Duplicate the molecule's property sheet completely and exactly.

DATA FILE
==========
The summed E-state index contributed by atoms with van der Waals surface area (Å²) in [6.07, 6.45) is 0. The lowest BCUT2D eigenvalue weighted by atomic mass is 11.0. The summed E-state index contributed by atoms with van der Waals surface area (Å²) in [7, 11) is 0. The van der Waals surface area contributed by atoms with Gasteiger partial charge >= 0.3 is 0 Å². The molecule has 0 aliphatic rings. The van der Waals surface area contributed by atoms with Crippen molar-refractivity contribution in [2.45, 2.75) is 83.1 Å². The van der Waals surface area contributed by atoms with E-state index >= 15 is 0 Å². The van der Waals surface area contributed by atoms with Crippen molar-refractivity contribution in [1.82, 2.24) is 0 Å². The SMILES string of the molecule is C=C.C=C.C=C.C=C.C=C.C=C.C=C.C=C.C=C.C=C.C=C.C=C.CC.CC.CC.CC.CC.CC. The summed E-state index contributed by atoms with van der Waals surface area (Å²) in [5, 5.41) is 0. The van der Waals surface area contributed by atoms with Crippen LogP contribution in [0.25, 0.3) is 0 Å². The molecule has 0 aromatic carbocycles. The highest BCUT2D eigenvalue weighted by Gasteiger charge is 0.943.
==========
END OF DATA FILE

The summed E-state index contributed by atoms with van der Waals surface area (Å²) in [6.07, 6.45) is 0. The lowest BCUT2D eigenvalue weighted by atomic mass is 11.0. The summed E-state index contributed by atoms with van der Waals surface area (Å²) in [7, 11) is 0. The van der Waals surface area contributed by atoms with Gasteiger partial charge >= 0.3 is 0 Å². The molecule has 0 aliphatic rings. The van der Waals surface area contributed by atoms with Crippen molar-refractivity contribution in [2.45, 2.75) is 83.1 Å². The van der Waals surface area contributed by atoms with E-state index >= 15 is 0 Å². The van der Waals surface area contributed by atoms with Crippen molar-refractivity contribution in [1.82, 2.24) is 0 Å². The SMILES string of the molecule is C=C.C=C.C=C.C=C.C=C.C=C.C=C.C=C.C=C.C=C.C=C.C=C.CC.CC.CC.CC.CC.CC. The summed E-state index contributed by atoms with van der Waals surface area (Å²) in [5, 5.41) is 0. The van der Waals surface area contributed by atoms with Crippen LogP contribution in [0.25, 0.3) is 0 Å². The molecule has 0 aromatic carbocycles. The highest BCUT2D eigenvalue weighted by Gasteiger charge is 0.943.